AN ARMY veteran who was given just a year to live after being diagnosed with cancer is preparing to take on a gruelling series of challenges for charity – 12 years after he was given the devastating news.
In 2002 Andrew Graham, from Worcester, was told he had terminal throat, mouth and jaw cancer and would be dead before the year ended.
But now, 12 years on, he is still fighting fit and has tackled dozens of marathons and endurance challenges for a range of charities and is preparing for his latest to raise cash for blind ex-servicemen and women.
The 50-year-old said it had been a “huge shock” when he first received his diagnosis.
“My kids were five and two and my first thought was worrying about them,” he said.
After the diagnosis Mr Graham underwent a series of gruelling treatments.
“I had a partial glossectomy to remove the cancerous bit of my tongue, as well as my jaw and sections of my throat, and I had to be fed through a tube for over a year,” Mr Graham said.
“Fortunately I was very fit physically at the time and the doctors said that was a big factor in me pulling through.”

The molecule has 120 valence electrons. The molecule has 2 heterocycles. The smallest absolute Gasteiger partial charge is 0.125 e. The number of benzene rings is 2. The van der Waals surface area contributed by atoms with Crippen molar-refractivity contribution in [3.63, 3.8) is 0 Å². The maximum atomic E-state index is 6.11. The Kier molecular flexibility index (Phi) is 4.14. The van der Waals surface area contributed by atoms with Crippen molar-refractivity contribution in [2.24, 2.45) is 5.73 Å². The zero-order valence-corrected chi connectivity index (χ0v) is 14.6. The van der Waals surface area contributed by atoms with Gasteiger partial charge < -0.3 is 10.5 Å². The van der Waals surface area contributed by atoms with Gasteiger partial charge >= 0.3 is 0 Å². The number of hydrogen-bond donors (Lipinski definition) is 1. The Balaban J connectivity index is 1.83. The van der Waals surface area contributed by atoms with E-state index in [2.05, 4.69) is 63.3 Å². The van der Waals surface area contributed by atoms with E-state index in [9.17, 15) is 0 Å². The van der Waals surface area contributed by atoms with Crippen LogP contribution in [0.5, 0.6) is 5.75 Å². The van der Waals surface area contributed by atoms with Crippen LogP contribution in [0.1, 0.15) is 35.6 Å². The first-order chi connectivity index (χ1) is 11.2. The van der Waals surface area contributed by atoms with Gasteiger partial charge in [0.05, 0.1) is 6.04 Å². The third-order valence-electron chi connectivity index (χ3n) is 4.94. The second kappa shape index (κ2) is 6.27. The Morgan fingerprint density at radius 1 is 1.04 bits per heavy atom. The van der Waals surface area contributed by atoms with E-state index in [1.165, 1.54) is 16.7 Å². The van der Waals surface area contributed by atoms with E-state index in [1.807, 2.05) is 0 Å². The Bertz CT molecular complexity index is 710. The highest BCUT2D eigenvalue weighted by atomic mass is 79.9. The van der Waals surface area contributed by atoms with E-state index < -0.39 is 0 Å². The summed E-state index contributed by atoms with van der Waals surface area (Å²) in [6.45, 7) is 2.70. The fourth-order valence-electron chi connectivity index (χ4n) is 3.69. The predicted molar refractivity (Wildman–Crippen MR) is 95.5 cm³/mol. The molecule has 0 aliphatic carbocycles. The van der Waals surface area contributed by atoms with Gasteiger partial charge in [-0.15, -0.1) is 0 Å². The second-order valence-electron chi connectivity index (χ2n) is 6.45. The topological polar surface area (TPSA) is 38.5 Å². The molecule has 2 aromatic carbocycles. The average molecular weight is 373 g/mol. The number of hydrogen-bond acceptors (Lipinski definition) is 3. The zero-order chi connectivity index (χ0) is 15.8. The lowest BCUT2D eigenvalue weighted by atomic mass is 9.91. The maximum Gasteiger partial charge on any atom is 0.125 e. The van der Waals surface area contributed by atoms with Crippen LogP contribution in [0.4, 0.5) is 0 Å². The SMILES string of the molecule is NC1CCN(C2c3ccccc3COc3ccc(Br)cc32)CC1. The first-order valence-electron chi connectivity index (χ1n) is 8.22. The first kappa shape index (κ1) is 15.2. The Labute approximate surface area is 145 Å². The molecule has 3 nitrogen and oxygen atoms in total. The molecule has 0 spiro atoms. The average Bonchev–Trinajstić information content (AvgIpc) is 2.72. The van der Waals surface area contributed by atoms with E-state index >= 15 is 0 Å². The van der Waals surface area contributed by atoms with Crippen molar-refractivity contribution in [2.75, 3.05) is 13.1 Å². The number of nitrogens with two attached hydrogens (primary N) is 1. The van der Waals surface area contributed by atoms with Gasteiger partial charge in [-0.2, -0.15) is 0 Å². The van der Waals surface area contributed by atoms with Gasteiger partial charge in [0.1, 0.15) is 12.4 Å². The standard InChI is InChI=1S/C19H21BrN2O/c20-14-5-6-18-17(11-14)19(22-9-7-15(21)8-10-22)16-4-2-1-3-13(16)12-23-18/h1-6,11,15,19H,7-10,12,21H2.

Now the veteran, who served in Germany, Northern Ireland, Cyprus and Canada with the Royal Green Jackets from 1980 to 1987, has set himself the challenge of raising £2,750 in 2014 for Blind Veterans UK, which supports visually impaired former servicemen and women.
So far this year he has already run the London Marathon and will be taking on a run from John O’Groats to Land’s End, as well as an ultra marathon and an extreme cycling event.
Mr Graham, who runs a motivational speaking and training organisation helping homeless people get back into work, also completed a 100km trek from London to Brighton on Sunday, June 22, in 21 hours, 35 minutes.
“The best thing about events like the 100k is the amazing scenery – scenery that blind people can’t experience in the same way as fully sighted people,” he said.
“It’s such a wonderful feeling doing events you enjoy and are challenged by in order to raise money for great causes like Blind Veterans UK.
“The 100k was an amazing experience, walking with hundreds of people all doing the event to support blind veterans. There was this great sense of camaraderie.”